Notes[edit] ^ Wood, Amy Louise (2009). Rough Justice: Lynching and American Society, 1874–1947. North Carolina University Press. ISBN 9780807878118.  ^ Hidalgo, Dennis Ricardo (November 27, 2013). "Lynching and the Susquehannocks". Blog. Wordpress. Retrieved 28 November 2013.  ^ Berg, Manfred & Wendt, Simon (2011). Globalizing Lynching History: Vigilantism and Extralegal Punishment from an International Perspective. Palgrave Macmillan. ISBN 978-0-230-11588-0. CS1 maint: Uses authors parameter (link) ^ Huggins, Martha Knisely (1991). Vigilantism and the state in modern Latin America : essays on extralegal violence. New York: Praeger. ISBN 0275934764.  ^ Thurston, Robert W. (2011). Lynching : American mob murder in global perspective. Burlington, VT: Ashgate. ISBN 9781409409083.  ^ James Allen, Without Sanctuary: Lynching Photography in America, Santa Fe: Twin Palms Publishers, 2000. ^ a b Moyers, Bill. "Legacy of Lynching". PBS. Retrieved July 28, 2016 ^ "An Obsessive Quest to Make People See". Los Angeles Times. Retrieved August 14, 2017 ^ Wood, Amy L. Lynching and Spectacle: Witnessing Racial Violence in America, 1890-1940. ^ a b Michael Quinion (December 20, 2008). "Lynch". World Wide Words. Retrieved August 13, 2014.  ^ a b Waldrep, Christopher (2006). "Lynching and Mob Violence". In Finkleman, Paul. Encyclopedia of African American History 1619–1895. 2. New York City: Oxford University Press. p. 308.  ^ a b Cutler, James Elbert (1905). Lynch-law: An Investigation Into the History of Lynching in the United States. Longmans Green and Co.  ^ "The Atlantic Monthly Volume 0088 Issue 530 (Dec 1901)". Digital.library.cornell.edu. Retrieved July 27, 2013.  ^ University of Chicago, Webster's Revised Unabridged Dictionary (1913 + 1828) Archived 2017-05-23 at the Wayback Machine. ^ "Remarkable instance of inflexible justice". galway.net. Archived from the original on 2012-07-16.  ^ Thomasconner.info Archived 2009-08-17 at the Wayback Machine. ^ Croker, Thomas Crofton (1824). "Manners and customs (12)". Researches in the South of Ireland. London: John Murray. p. 231.  Footnote 27 in CELT edition ^ Pfeifer, Michael J. (2011). The Roots of Rough Justice : Origins of American Lynching. Urbana, Illinois: University of Illinois Press. ISBN 9780252093098.  ^ Carrigan, William D.; Clive Webb (2013). Forgotten Dead : Mob Violence against Mexicans in the United States, 1848–1928. Oxford: Oxford University Press. ISBN 9780195320350.  ^ Wood, Amy L. Lynching and Spectacle: Witnessing Racial Violence in America, 1890-1940. 84 ^ a b c "Lynchings: By State and Race, 1882–1968". University of Missouri-Kansas City School of Law. Archived from the original on June 29, 2010. Retrieved July 26, 2010. Statistics provided by the Archives at Tuskegee Institute.  ^ Smith, Thomas E. (Fall 2007). "The Discourse of Violence: Transatlantic Narratives of Lynching during High Imperialism". Journal of Colonialism and Colonial History. Johns Hopkins University Press. 8 (2). doi:10.1353/cch.2007.0040.  ^ William Hyde and Howard L. Conrad (eds.), Encyclopedia of the History of St. Louis: A Compendium of History and Biography for Ready Reference: Volume 4. New York: Southern History Company, 1899; pg. 1913. ^ McCaslin, Richard B. Tainted Breeze: The Great Hanging at Gainesville, Texas 1862, Louisiana State University Press, 1994, p. 81 ^ McCaslin, p. 95 ^ Lynching. Archived from the original on November 1, 2009.  ^ "Deputy Sheriff George H. Loney". The Officer Down Memorial Page, Inc. Retrieved 2011-11-07.  ^ "Shaped by Site: Three Communities' Dialogues on the Legacies of Lynching Archived December 23, 2008, at the Wayback Machine.." National Park Service. Accessed October 29, 2008. ^ Robert A. Gibson. "The Negro Holocaust: Lynching and Race Riots in the United States, 1880–1950". Yale-New Haven Teachers Institute. Retrieved July 26, 2010.  ^ DeLongoria, Maria (December 2006). "Stranger Fruit": The Lynching of Black Women the Cases of Rosa Richardson and Marie Scott (PDF) (PhD thesis). University of Missouri–Columbia. pp. 1, 77, 142. Retrieved June 15, 2011.  ^ a b "Lynchings: By Year and Race". University of Missouri-Kansas City School of Law. Archived from the original on July 24, 2010. Retrieved July 26, 2010. Statistics provided by the Archives at Tuskegee Institute.  ^ Carrigan, William D. (Winter 2003). "The lynching of persons of Mexican origin or descent in the United States, 1848 to 1928". Journal of Social History. Archived from the original on June 7, 2009. Retrieved July 26, 2010. For instance, the files at Tuskegee Institute contain the most comprehensive count of lynching victims in the United States, but they only refer to the lynching of fifty Mexicans in the states of Arizona, California, New Mexico, and Texas. Our own research has revealed a total of 216 victims during the same time period.  ^ "When Italian immigrants were 'the other'". CNN. July 10, 2012. ^ a b Brundage, W. Fitzhugh (1993). Lynching in the New South: Georgia and Virginia, 1880–1930. Urbana: University of Illinois Press. ISBN 0-252-06345-7.  ^ a b Crouch, Barry A. (1984). "A Spirit of Lawlessness: White violence, Texas Blacks, 1865–1868". Journal of Social History. 18 (2): 217–226. doi:10.1353/jsh/18.2.217. JSTOR 3787285.  ^ a b Foner, Eric (1988). Reconstruction: America's Unfinished Revolution, 1863-1877. New York: Harper & Row. pp. 119–123. ISBN 0-06-015851-4.  ^ a b Stagg, J. C. A. (1974). "The Problem of Klan Violence: The South Carolina Upcountry, 1868–1871". Journal of American Studies. 8 (3): 303–318. doi:10.1017/S0021875800015905.  ^ a b Trelease, Allen W. (1979). White Terror: The Ku Klux Klan Conspiracy and Southern Reconstruction. New York: Harper & Row. ISBN 0-313-21168-X.  ^ Herbert, Bob (January 22, 2008). "The Blight That Is Still With Us". The New York Times. Retrieved January 22, 2008.  ^ Arnold P. Powers (2013). "Devour Us Not". p. 119. Xlibris Corporation ^ Dahleen Glanton, "Controversial exhibit on lynching opens in Atlanta" May 5, 2002, Chicago Tribune. "Reproduced online". Archived from the original on March 11, 2005. Retrieved 2006-10-24. CS1 maint: BOT: original-url status unknown (link) ^ Seligman, Amanda (2005). Block by block : neighborhoods and public policy on Chicago's West Side. Chicago: University of Chicago Press. pp. 213–14. ISBN 978-0-226-74663-0.  ^ a b Michael O. Emerson, Christian Smith (2001). "Divided by Faith: Evangelical Religion and the Problem of Race in America". p. 42. Oxford University Press ^ Allen, James. "Musarium: Without Sanctuary: Lynching Photography in America". Retrieved November 6, 2006.  ^ Richard H. Pildes, "Democracy, Anti-Democracy, and the Canon", Constitutional Commentary, Vol. 17, 2000. Accessed March 10, 2008. ^ Zangrando, NAACP Crusade, pp. 43–44, 54. ^ Black Americans in Congress, 1870–2007". p. 178. Government Printing Office ^ ""Anti-Lynching Bill," 1918". googleusercontent.com. Archived from the original on 2009-02-17. CS1 maint: BOT: original-url status unknown (link) ^ a b II, Vann R. Newkirk. "How 'The Blood of Emmett Till' Still Stains America Today". The Atlantic. Retrieved 2017-07-03.  ^ Whitfield, Stephen (1991). A Death in the Delta: The story of Emmett Till. pp 41–42. JHU Press. ^ "How The Horrific Photograph Of Emmett Till Helped Energize The Civil Rights Movement". 100 Photographs | The Most Influential Images of All Time. Retrieved 2017-07-03.  ^ Quinn, Allison (27 November 2014), "Soviet Propaganda Back in Play With Ferguson Coverage", The Moscow Times, retrieved 17 December 2016  ^ Volodzko, David (May 12, 2015), "The History Behind China's Response to the Baltimore Riots", The Diplomat, archived from the original on 28 April 2016, retrieved 17 December 2016, Soon Americans who criticized the Soviet Union for its human rights violations were answered with the famous tu quoque argument: 'A u vas negrov linchuyut' (and you are lynching Negroes).  ^ Eddy, Sherwood (1934), Russia Today: What Can We Learn from It?, New York: Farrar & Rinehar, pp. 73, 151, OCLC 1617454  ^ Dudziak, M.L.: Cold War Civil Rights: Race and the Image of American Democracy ^ Title 18, U.S.C., Section 241 – Conspiracy Against Rights Archived 2007-12-24 at the Wayback Machine. ^ Barragan, James (4 September 2014). "Murrieta immigration protesters charged with obstructing officers". Retrieved 3 September 2017 – via LA Times.  ^ Kenney, Tanasia (3 June 2016). "Pasadena Black Lives Matter Activist Convicted of 'Felony Lynching', Could Spend Four Years Behind Bars". atlantablackstar.com. Retrieved 3 September 2017.  ^ "California legislation removing "lynching" from law signed by Governor Jerry Brown". www.cbsnews.com. Retrieved 2016-06-14.  ^ Jones, Daniel B.; Troesken, Werner; Walsh, Randall (2017-08-04). "Political participation in a violent society: The impact of lynching on voter turnout in the post-Reconstruction South". Journal of Development Economics. doi:10.1016/j.jdeveco.2017.08.001.  ^ a b Christian, Cornelius. "Lynchings, Labour, and Cotton in the US South: A Reappraisal of Tolnay and Beck". Explorations in Economic History. doi:10.1016/j.eeh.2017.08.005.  ^ "Roots of racism in City of Many Cultures", Liverpool Echo, August 3, 2005. ^ Brown, Jacqueline Nassy (2005). Dropping Anchor, Setting Sail: Geographies of Race in Black Liverpool. Princeton University Press, pp. 21, 23, 144. ^ Caledonia.tv Archived 2007-05-24 at the Wayback Machine. ^ "Hamm 1944". polizeihistorischesammlung-paul.de. ^ Germany, SPIEGEL ONLINE, Hamburg,. "KRIEGSVERBRECHEN: Systematischer Mord - DER SPIEGEL 47/2001". www.spiegel.de. Retrieved 3 September 2017.  ^ Grimm, Barbara: Lynchmorde an alliierten Fliegern im Zweiten Weltkrieg. In: Dietmar Süß (Hrsg.): Deutschland im Luftkrieg. Geschichte und Erinnerung. Oldenbourg Wissenschaftsverlag, Munich 2007, ISBN 3-486-58084-1, p. 71–84. p. 83. "Die Übergriffe auf abgestürzte alliierte Flieger waren im Regelfall keine Racheakte für unmittelbar vorangegangene Bombenangriffe. [...] Täter waren in der Regel nationalsozialistische Funktionsträger, die keine Scheu davor hatten, selbst Hand anzulegen. Der Lynchmord im Sinne sich selbstmobilisierender Kommunen und Stadtviertel war dagegen die Ausnahme." ^ Niels A. Uildriks (2009), Policing Insecurity: Police Reform, Security, and Human Rights in Latin America. Rowman & Littlefield, p. 201. ^ "Female armed robber stripped, beaten and set alight by angry lynch mob". Daily Mail. London. December 17, 2009. Retrieved August 13, 2011.  ^ CNN, Annie Rose Ramos, Catherine E. Shoichet and Richard Beltran. "Video of mob burning teen in Guatemala spurs outrage". CNN. Retrieved 3 September 2017.  ^ Amnesty International | Working to Protect Human Rights Archived 2007-08-10 at the Wayback Machine. ^ "Infografía: ¿En qué países de América tiene menor aprobación la justicia por mano propia?" (in Spanish). RT en Español. 30 March 2015. Retrieved 9 September 2015.  ^ Santana, Antonio (9 June 2012). "Linchamientos en el norte de la República Dominicana alarman a las autoridades" (in Spanish). Santiago: lainformacion.com. EFE. Archived from the original on 4 March 2016. Retrieved 9 September 2015.  ^ "Mob justice in Haiti". thestar.com. 17 January 2010.  ^ Romero, Simon; Lacey, Marc (17 January 2010). "Looting Flares Where Authority Breaks Down". Retrieved 3 September 2017 – via NYTimes.com.  ^ "Login". timesonline.co.uk.  ^ Rory Carroll. "Looters roam Port-au-Prince as earthquake death toll estimate climbs". the Guardian.  ^ Sherwell, Philip; Colin Freeman (16 January 2010). "Haiti earthquake: UN says worst disaster ever dealt with". Telegraph Co. uk. Retrieved January 17, 2010.  ^ Valme, Jean M. (December 24, 2010). "Officials: 45 people lynched in Haiti amid cholera fears". CNN. Retrieved March 22, 2012.  ^ 4. Background: The Black Struggle For Political Power: Major Forces in the Conflict, in The Killings in South Africa: The Role of the Security Forces and the Response of the State, Human Rights Watch, January 8, 1991. ISBN 0-929692-76-4. Accessed November 6, 2006. ^ "Row over 'mother of the nation' Winnie Mandela", The Guardian, January 27, 1989. ^ a b "BBC NEWS - World - Africa - Nigeria's vigilante 'jungle justice'". news.bbc.co.uk. Retrieved 3 September 2017.  ^ Dachen, Isaac. "Jungle Justice: Cable thief given muddy treatment in Anambra (Graphic Photos)". pulse.ng. Retrieved 3 September 2017.  ^ Staff, Daily Post (18 November 2016). "Burning 7-year-old boy to death an embarrassment to Nigeria - Annie Idibia, Mercy Johnson". dailypost.ng. Retrieved 3 September 2017.  ^ "Jungle Justice: A Vicious Violation Of Human Rights In Africa". answersafrica.com. 24 July 2015. Retrieved 3 September 2017.  ^ (www.dw.com), Deutsche Welle. "When the mob rules: jungle justice in Africa - Africa - DW - 26.07.2016". DW.COM. Retrieved 3 September 2017.  ^ Nathaniel, Soonest (16 June 2016). "Jungle justice: See what was done to these thieves (photos)". naij.com. Retrieved 3 September 2017.  ^ Be'er, Yizhar & 'Abdel-Jawad, Saleh (January 1994), "Collaborators in the Occupied Territories: Human Rights Abuses and Violations" Archived 2004-07-15 at the Wayback Machine. (Microsoft Word document), B’Tselem – The Israeli Information Center for Human Rights in the Occupied Territories. Retrieved September 14, 2009. Also "available". Archived from the original on July 15, 2004. Retrieved 2009-09-14. CS1 maint: BOT: original-url status unknown (link) . ^ Huggler, Justin & Ghazali, Sa'id (October 24, 2003), "Palestinian collaborators executed", The Independent, reproduced on fromoccupiedpalestine.org. Retrieved September 14, 2009. ^ Goldenberg, Suzanne (March 15, 2002), "'Spies' lynched as Zinni flies in", The Guardian. Retrieved September 14, 2009. ^ "Balancing Security and Human Rights During the Intifada", Justice Undermined: Balancing Security and Human Rights in the Palestinian Justice System, Human Rights Watch, November 2001, Vol. 13, No. 4 (E). ^ Philps, Alan (2000-10-13). "A day of rage, revenge and bloodshed". The Daily Telegraph. London. Retrieved 2009-07-02.  ^ "Coverage of Oct 12 Lynch in Ramallah by Italian TV Station RAI". Israeli Ministry of Foreign Affairs. 2000-10-17. Archived from the original on April 18, 2010. Retrieved 2009-07-02.  ^ "Lynch mob's brutal attack". BBC News. 2000-10-13. Retrieved 2006-09-03.  ^ Whitaker, Raymond (2000-10-14). "A strange voice said: I just killed your husband". The Independent. London. Retrieved 2009-10-16.  ^ Seager, Mark (October 22, 2000). "`I'll have nightmares for the rest of my life,' photographer says". Chicago Sun-Times. Retrieved 28 May 2015.  ^ "Afghan cleric and others defend lynching of woman in Kabul". Reuters.  ^ "در کابل دختر 27 ساله به جرم توهین به قران به طرز وحشتناکی سنگسار و سوزانده شد!+فیلم". dailykhabariran.ir.  ^ "بازداشت ۶ تن به اتهام کشتن و سوزاندن یک زن در کابل". BBC Persian.  ^ "زنان کابل پیکر فرخنده را به خاک سپردند". BBC Persian.  ^ "Age old rivalry behind Khairlanji violence Video". NDTV.com. November 21, 2006. Retrieved July 27, 2013.  ^ Béteille, Andre. "Race and caste". World Conference Against Racism. treating caste as a form of racism is politically mischievous and worse, scientifically nonsense since there is no discernible difference in the racial characteristics between Brahmins and Scheduled Castes  ^ Silverberg, James (November 1969). "Social Mobility in the Caste System in India: An Interdisciplinary Symposium". The American Journal of Sociology. 75 (3): 443–444. JSTOR 2775721. The perception of the caste system as a static and textual stratification has given way to the perception of the caste system as a more processual, empirical and contextual stratification.  ^ "Rape accused dragged out of jail, lynched in Nagaland". The Times of India. 5 March 2015. Retrieved 7 March 2015.  ^ Cone, James H. (2011). The Cross and the Lynching Tree. Maryknoll, New York: Oribis Books. p. 134.  ^ PBS. "Strange Fruit". Independent Lens.  PBS Independent Lens credits the music as well as the words to Meeropol, though Billie Holiday's autobiography and the Spartacus article credit her with co-authoring the song. ^ Scott, A. O. (24 December 2015). "Review: Quentin Tarantino's 'The Hateful Eight' Blends Verbiage and Violence". Retrieved 3 September 2017 – via NYTimes.com.  ^ Plante, Chris (31 December 2015). "The Hateful Eight is a play, and a miserable one at that". The Verge. Retrieved 3 September 2017.  ^ Smith, Tom Rob (2012). Agent 6 (eBook ed.).  Chapter: "Harlem Bradhurst West 145th Street Same Day". ^ Woods, Paula (January 27, 2012). "Book review: 'Agent 6' by Tom Rob Smith". Los Angeles Times.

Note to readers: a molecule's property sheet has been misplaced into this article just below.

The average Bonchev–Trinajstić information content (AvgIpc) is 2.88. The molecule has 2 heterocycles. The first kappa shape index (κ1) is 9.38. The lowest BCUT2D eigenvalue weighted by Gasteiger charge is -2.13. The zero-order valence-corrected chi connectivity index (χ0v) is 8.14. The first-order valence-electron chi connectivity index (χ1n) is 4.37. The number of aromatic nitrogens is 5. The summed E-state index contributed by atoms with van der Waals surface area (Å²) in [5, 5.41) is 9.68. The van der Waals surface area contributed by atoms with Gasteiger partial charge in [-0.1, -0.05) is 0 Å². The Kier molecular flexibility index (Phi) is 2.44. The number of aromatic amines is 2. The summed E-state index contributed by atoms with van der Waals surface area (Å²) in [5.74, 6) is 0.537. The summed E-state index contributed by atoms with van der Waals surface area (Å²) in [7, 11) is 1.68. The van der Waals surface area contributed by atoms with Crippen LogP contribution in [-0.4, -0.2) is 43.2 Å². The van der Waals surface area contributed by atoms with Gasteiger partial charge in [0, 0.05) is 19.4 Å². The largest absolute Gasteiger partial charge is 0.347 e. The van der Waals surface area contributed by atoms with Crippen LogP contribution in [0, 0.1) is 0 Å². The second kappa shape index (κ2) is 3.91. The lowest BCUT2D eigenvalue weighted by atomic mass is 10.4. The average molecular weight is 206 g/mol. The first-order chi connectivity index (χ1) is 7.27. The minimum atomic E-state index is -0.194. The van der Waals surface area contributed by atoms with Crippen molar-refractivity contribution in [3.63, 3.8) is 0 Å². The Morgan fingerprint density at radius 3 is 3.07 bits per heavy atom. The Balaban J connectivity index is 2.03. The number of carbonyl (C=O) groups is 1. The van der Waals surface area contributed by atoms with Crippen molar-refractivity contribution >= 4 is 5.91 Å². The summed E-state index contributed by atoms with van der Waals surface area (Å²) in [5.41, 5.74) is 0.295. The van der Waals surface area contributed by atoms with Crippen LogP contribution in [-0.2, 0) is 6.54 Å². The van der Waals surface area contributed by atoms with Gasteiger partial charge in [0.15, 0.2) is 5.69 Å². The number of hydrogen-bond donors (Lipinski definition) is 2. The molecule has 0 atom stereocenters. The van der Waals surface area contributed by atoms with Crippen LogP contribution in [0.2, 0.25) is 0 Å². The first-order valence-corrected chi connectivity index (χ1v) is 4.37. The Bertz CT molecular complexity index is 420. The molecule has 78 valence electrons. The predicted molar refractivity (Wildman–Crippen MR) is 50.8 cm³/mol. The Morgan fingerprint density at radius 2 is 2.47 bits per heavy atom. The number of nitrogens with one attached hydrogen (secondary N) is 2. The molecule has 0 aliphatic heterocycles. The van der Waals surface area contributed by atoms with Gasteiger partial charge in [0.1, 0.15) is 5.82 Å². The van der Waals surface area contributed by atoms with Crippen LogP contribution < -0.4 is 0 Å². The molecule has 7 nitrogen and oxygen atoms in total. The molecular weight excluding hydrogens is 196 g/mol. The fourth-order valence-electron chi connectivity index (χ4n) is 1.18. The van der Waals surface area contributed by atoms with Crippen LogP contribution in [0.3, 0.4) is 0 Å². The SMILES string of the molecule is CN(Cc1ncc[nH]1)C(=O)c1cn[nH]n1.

References[edit] Auslander, Mark, "Holding on to Those Who Can't be Held": Reenacting a Lynching at Moore's Ford, Georgia", Southern Spaces, November 8, 2010. "The Real Judge Lynch" (December 1901), The Atlantic Monthly Quinones, Sam, True Tales From Another Mexico: the Lynch Mob, the Popsicle Kings, Chalino and the Bronx (University of New Mexico Press): recounts a lynching in a small Mexican town in 1998. [http://withoutsanctuary.org/ Without Sanctuary: Lynching Photography in America by James Allen, Hilton Als, United States Rep. John Lewis and historian Leon F. Litwack (Twin Palm Publishers: 2000). ISBN 978-0-944092-69-9. Etymology OnLine  This article incorporates text from a publication now in the public domain: Chisholm, Hugh, ed. (1911). "article name needed". Encyclopædia Britannica (11th ed.). Cambridge University Press.  Gonzales-Day, Ken, Lynching in the West: 1850–1935. Duke University Press, 2006. Markovitz, Jonathan, Legacies of Lynching: Racial Violence and Memory. University of Minnesota Press, 2004. Before the Needles, Executions (and Lynchings) in America Before Lethal Injection. Details of thousands of lynchings Houghton Mifflin: The Reader's Companion to American History – Lynching Lynchings in the State of Iowa Lynchings in America Lyrics to "Strange Fruit" a protest song about lynching, written by Abel Meeropol and recorded by Billie Holiday The Lynching of Big Steve Long Ida B. Wells, Lynch Law, 1893 NAACP, Thirty Years of Lynching in the United States, 1889–1918. New York City: Arno Press, 1919. Encyclopedia of Arkansas History & Culture entry: Lynching in Arkansas Smith, Tom. The Crescent City Lynchings: The Murder of Chief Hennessy, the New Orleans 'Mafia' Trials, and the Parish Prison Mob, crescentcitylynchings.com